Thursday, May 7, 2015

Listen! All our readings are audio archived and online!



And you don't have to lend us your ears. We can lend you are URLs. I mean listen. You can. Here's where you can find recordings of LitLive.

Here.


Our last reading featured Mac Farrant​, Elizabeth Bachinsky​, Janet Hepburn​, Michael Lista​, Stephen Smith, and Andre Alexis​ and they're all here.

June 7th Reading:UPDATED!! Kathryn Mockler, Kate Marshall Flaherty, Gary Barwin, Colette Maitland, Krista Foss, and Janet Turpin Myers



This June's LitLive, the last for the season. A K-fusion of amazing writers whose name begins with K.
And then some un-K's: 

Tuesday, April 21, 2015

Reading: May 3: Ariel Gordon, Andrew Forbes, Valerie Nielsen, Amber McMillan, Patrick Friesen, Nicholas Papaxanthos, Michael e. Casteels



Amber McMillan is a teacher and writer living on Protection Island B.C. Her poetry and essays have appeared in Cv2, Forget Magazine, Arc Poetry Magazine, The Capilano Review and others. We Can't Ever Do This Again is her first collection of poetry out this month with Wolsak and Wynn.

Andrew Forbes’s stories have appeared in The Feathertale Review, Found Press, PRISM international, The New Quarterly, Scrivener Creative Review, This Magazine, Hobart, and The Puritan. “In the Foothills,” which appears in What You Need, was nominated for the Journey Prize and appeared in The Journey Prize Stories 25. He lives in Peterborough, Ontario.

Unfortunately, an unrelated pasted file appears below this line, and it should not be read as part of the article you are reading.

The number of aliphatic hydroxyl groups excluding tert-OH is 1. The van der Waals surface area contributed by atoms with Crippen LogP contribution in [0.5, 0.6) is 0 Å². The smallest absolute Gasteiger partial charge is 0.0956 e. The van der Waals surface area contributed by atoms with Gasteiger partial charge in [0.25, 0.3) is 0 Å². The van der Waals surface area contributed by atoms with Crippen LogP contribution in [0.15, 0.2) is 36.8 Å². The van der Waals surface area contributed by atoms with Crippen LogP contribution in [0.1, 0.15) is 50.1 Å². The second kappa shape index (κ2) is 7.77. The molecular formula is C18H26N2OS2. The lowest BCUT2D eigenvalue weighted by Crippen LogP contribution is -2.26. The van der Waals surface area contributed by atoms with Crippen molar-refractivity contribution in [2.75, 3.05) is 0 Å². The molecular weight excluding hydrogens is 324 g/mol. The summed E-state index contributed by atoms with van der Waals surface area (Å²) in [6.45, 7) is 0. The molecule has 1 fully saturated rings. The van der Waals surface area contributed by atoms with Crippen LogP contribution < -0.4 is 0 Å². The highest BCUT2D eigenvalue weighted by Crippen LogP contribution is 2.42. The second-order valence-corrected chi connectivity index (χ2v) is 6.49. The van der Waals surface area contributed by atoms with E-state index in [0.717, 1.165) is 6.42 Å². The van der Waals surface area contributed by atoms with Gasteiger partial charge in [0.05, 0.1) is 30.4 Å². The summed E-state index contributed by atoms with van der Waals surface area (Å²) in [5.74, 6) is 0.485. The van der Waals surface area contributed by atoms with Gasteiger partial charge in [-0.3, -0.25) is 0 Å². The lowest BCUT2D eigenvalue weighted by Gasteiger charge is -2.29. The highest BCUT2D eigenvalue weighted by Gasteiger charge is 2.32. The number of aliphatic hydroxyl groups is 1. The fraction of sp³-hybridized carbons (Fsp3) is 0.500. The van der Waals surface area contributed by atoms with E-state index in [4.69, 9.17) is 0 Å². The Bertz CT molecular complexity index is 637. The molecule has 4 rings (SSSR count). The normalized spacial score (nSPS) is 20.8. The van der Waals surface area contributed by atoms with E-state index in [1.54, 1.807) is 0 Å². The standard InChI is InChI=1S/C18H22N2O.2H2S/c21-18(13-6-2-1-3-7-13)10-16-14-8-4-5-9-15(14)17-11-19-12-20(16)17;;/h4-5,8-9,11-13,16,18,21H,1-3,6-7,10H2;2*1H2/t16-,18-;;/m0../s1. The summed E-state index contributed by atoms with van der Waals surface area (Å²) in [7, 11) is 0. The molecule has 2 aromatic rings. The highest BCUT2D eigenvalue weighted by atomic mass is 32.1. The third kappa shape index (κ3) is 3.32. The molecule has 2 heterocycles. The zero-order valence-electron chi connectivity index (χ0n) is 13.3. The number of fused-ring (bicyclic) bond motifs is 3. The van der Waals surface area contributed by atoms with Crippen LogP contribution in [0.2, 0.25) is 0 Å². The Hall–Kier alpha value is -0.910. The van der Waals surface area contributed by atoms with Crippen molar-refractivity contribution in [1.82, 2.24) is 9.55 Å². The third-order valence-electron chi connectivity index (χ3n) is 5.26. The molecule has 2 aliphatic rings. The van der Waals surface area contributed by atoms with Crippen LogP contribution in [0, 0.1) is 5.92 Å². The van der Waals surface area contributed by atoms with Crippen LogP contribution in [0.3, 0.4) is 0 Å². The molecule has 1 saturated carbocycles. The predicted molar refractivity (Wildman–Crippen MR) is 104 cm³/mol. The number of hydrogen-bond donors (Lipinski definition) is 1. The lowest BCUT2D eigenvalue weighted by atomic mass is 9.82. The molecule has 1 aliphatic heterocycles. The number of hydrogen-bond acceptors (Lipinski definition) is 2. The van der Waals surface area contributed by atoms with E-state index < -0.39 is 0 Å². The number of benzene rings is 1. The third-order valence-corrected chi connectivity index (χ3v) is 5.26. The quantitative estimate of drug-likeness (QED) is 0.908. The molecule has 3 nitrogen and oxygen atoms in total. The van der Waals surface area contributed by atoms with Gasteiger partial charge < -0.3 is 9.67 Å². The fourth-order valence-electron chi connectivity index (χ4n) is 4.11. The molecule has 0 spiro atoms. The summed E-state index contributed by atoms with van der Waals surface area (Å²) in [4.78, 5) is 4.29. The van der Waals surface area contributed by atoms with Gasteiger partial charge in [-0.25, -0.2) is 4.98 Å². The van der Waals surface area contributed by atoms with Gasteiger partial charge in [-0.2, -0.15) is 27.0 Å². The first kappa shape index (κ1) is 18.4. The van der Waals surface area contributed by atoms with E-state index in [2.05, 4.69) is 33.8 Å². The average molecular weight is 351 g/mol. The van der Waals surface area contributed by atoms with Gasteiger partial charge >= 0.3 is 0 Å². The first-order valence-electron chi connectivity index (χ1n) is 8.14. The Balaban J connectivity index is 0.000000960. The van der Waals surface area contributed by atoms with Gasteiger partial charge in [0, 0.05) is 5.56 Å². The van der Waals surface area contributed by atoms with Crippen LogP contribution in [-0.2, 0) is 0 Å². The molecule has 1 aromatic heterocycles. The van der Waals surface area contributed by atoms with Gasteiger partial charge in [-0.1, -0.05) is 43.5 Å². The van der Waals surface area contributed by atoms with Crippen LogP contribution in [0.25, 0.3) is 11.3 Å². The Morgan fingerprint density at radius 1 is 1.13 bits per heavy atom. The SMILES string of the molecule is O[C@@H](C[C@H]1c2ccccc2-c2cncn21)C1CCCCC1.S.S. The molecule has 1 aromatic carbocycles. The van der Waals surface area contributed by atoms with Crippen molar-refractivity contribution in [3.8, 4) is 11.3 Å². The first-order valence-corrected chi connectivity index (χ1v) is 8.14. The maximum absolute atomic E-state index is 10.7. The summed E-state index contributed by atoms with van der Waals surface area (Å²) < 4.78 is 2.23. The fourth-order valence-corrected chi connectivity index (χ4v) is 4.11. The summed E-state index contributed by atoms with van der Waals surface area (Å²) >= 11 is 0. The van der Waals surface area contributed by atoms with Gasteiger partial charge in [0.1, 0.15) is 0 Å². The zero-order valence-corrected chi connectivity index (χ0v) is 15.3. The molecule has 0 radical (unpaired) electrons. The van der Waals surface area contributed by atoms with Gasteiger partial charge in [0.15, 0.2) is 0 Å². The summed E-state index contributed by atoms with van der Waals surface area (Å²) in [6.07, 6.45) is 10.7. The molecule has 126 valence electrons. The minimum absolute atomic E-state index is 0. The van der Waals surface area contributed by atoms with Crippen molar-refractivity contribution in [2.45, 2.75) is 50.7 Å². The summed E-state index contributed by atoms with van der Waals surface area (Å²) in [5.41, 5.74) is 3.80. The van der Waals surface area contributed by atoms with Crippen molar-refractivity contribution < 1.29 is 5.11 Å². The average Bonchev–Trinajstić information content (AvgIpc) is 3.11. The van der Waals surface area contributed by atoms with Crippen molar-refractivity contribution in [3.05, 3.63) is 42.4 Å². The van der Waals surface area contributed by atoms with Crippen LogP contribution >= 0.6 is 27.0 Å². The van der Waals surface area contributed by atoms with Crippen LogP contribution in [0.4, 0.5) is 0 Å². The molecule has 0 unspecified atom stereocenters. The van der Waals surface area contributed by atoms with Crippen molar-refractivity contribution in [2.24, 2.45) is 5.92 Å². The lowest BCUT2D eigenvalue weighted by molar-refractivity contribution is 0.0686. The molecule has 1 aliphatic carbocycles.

Ariel Gordon is a Winnipeg writer. Her second collection of poetry, Stowaways, was launched in spring 2014. Recently, she won Kalamalka Press' inaugural John Lent Poetry-Prose Award. When not being bookish, Ariel likes tromping through the woods and taking macro photographs of mushrooms. She blogs at janedayreader.blogspot.ca

Michael e. Casteels has self-published over a dozen chapbooks of poetry and artwork. His poetry has recently appeared in: The Puritan, The Rusty Toque, and Lemon Hound. He has work forthcoming in Arc, and Filling Station. In 2012 he was nominated for the emerging artist award in The Premier's Awards for Excellence in the Arts. He lives in Kingston, Ontario where he runs Puddles of Sky Press.

Nicholas Papaxanthos grew up in Lefkosia, Cyprus, near a playground with mannequins in the sandpit. His work has appeared in various magazines, including Illiterature, The New Chief Tongue, and This Magazine. He recently won the John Lent Poetry-Prose Award, and a collection of poetry is forthcoming from Mansfield Press.